MW. Both countries agreed to increase uranium exploration in the Hoggar region (southern Tamanrasset), which has estimated uranium reserves of around 29,000 tones 
. At present, there is an adequate infrastructure to support nuclear power development in the country. Indeed, nine potential regions were identified for nuclear power plant (NPP) installation (Figure 3
Figure 3. Distribution of the projected future nuclear power plant, NPP, in Algeria.
Coastal region: Nedroma, Dahra, Azeffoun-Bejaia, Cap Bougaroun, Cap de fer, El Taref (1000–1200 MW/unit).
High plateaus region: Tlemcen Nord and Sud, Oum El Bouaghi (300–600 MW/unit).
Southern region: Djemaa-M’Rara (≤300 MW/unit).
Nuclear energy can play a vital part in renewable energy transition. For Algeria, it would be better to install small modular reactors (SMRs), using light-water technology, which are relatively safer and not complex in the design. These kind of reactors have negative void coefficient of reactivity due to the light water applied as a coolant and as a neutron moderator 
. Furthermore, nuclear energy can be used to avoid seasonal fluctuations in output from renewable sources. Finally, it can be coupled with renewable energy sources as a hybrid energy generation system. The advantage of this system is that it enables the use of heat in an industrial process instead of reducing the production of the reactor or releasing energy through cooling and can generate new source of income 
. Furthermore, this energy mix can be controlled by using smaller nuclear supply combined with a larger share of RE or fossil fuel to substitute nuclear energy in the future. Reaching the green energy transition with reduction of nuclear energy is possible.
Algeria has considerable potential of coal reserves. The important hard coal basin exists in the Béchar region which has large coal deposits subdivided into three sub-basins, namely, Mezarif, Kenadsa, and Abadla. The Béchar region has a reserve of 208 million tons of coal which is not yet exploitable. Kenadsa is the largest coal mine in this region (Figure 4). In April 2007, the Algerian Minister of Energy and Mines, Chakib Khelil, stopped the international bidding for the Tinhert integrated GTL project with a capacity of about 30,000 barrels per day of ultra-clean fuel for export. Gas production was expected to be an average of 3.0 billion m3 per year from this project.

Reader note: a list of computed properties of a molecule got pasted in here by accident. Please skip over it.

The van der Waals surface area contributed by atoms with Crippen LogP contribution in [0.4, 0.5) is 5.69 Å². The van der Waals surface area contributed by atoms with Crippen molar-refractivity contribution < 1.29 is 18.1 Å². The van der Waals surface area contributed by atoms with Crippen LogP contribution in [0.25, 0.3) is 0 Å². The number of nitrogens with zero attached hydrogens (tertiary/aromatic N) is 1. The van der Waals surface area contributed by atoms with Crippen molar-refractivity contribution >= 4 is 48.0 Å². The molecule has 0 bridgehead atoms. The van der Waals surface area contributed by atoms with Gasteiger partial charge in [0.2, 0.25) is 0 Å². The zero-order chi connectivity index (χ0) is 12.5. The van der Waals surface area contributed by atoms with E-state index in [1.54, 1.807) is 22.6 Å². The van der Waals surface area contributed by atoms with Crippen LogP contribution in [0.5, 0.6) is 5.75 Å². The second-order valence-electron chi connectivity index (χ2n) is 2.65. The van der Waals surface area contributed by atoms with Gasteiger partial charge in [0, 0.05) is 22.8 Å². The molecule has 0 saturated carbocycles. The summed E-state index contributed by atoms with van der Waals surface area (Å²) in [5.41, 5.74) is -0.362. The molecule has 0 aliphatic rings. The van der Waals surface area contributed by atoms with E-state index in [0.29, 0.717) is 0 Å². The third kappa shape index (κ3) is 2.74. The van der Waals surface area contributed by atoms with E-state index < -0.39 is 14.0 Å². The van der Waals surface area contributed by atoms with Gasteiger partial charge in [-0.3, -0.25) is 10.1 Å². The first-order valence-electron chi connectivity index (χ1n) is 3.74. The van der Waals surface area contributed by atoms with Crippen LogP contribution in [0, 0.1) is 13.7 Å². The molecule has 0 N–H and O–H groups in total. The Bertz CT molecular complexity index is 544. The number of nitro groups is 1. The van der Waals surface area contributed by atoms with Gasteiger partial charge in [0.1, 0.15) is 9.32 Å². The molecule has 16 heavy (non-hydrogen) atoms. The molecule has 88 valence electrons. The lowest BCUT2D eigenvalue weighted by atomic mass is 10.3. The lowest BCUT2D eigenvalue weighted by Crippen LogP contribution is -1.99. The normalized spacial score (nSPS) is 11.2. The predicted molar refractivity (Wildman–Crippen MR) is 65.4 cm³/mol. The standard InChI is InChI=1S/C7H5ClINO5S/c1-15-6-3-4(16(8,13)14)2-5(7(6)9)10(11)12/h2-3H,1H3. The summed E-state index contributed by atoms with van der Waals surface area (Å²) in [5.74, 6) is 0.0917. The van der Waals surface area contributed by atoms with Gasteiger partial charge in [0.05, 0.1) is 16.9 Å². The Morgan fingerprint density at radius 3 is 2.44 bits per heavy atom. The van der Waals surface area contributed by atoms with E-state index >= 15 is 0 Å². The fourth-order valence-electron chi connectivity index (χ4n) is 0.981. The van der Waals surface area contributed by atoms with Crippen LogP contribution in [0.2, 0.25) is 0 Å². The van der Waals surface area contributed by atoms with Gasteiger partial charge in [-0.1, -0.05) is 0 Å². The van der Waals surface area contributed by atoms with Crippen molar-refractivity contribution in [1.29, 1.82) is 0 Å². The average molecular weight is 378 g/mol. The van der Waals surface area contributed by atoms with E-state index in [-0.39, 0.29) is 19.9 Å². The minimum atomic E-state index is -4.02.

Figure 4. Coal mine in Kenadza (Béchar).
This was probably due to the difficulties that SONATRACH, the Algerian national oil and gas company, had in managing a large integrated project with two large LNG initiatives (Skikda and GassiTouil projects) going on in parallel 
. It was stated by the ex-Minister of Energy and Mines in September 2013 that “Algeria contemplates the possibility of exploiting its resources (such as coal and uranium) in order to generate electricity” 
. In 2015, only 20 thousand tons of cooking coal was imported. Nevertheless, the domestic consumption of coking coal in the steel industry and iron reached around 0.1 million TOE in 2016 
The exploitation and maturity of clean coal Techs are essential to promote sustainable development in Algeria in the future. This source of energy could be transformed to clean energy using integrated gasification combined cycle (IGCC) or carbon capture and storage (CCS) technology which are presently too costly to be relevant, even in developed countries. However, Algeria is among the countries which have the largest CO2
capture and storage facilities in the world since 2004 
. It has installed a CCS facility on a site in Salah (Saharan area) that now removes and emplaces deep underground 800,000 tons of CO2
The combined effect of CO2 removal and underground storage facilitate sustainable use of biomass, a fuel to create a net negative impact on emissions. Using synthetic fuels and renewable electricity in sectors such as industry, transport, or agriculture is a feasible pathway to decarbonize the energy system.